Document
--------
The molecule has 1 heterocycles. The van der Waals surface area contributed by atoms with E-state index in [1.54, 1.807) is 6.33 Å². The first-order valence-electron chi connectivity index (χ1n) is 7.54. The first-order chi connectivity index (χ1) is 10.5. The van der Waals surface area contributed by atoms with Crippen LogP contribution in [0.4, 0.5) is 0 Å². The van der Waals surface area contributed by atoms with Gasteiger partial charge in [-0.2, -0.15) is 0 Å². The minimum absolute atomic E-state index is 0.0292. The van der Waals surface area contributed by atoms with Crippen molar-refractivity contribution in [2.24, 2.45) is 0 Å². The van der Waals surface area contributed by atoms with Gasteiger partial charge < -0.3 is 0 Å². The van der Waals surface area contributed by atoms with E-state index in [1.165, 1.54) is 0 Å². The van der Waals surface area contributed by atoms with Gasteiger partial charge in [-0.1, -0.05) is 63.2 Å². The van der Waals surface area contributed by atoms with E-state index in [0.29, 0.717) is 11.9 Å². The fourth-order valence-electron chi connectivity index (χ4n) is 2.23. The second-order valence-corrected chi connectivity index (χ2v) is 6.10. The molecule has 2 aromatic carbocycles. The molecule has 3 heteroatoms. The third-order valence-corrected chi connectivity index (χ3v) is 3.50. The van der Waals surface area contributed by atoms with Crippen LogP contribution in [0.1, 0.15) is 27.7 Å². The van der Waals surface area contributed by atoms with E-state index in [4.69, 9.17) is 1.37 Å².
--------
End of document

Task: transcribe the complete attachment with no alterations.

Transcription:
The molecule has 1 heterocycles. The van der Waals surface area contributed by atoms with E-state index in [1.54, 1.807) is 6.33 Å². The first-order valence-electron chi connectivity index (χ1n) is 7.54. The first-order chi connectivity index (χ1) is 10.5. The van der Waals surface area contributed by atoms with Crippen LogP contribution in [0.4, 0.5) is 0 Å². The van der Waals surface area contributed by atoms with Gasteiger partial charge in [-0.2, -0.15) is 0 Å². The minimum absolute atomic E-state index is 0.0292. The van der Waals surface area contributed by atoms with Crippen molar-refractivity contribution in [2.24, 2.45) is 0 Å². The van der Waals surface area contributed by atoms with Gasteiger partial charge < -0.3 is 0 Å². The van der Waals surface area contributed by atoms with E-state index in [1.165, 1.54) is 0 Å². The van der Waals surface area contributed by atoms with Gasteiger partial charge in [-0.1, -0.05) is 63.2 Å². The van der Waals surface area contributed by atoms with E-state index in [0.29, 0.717) is 11.9 Å². The fourth-order valence-electron chi connectivity index (χ4n) is 2.23. The second-order valence-corrected chi connectivity index (χ2v) is 6.10. The molecule has 2 aromatic carbocycles. The molecule has 3 heteroatoms. The third-order valence-corrected chi connectivity index (χ3v) is 3.50. The van der Waals surface area contributed by atoms with Crippen LogP contribution in [0.1, 0.15) is 27.7 Å². The van der Waals surface area contributed by atoms with E-state index in [4.69, 9.17) is 1.37 Å².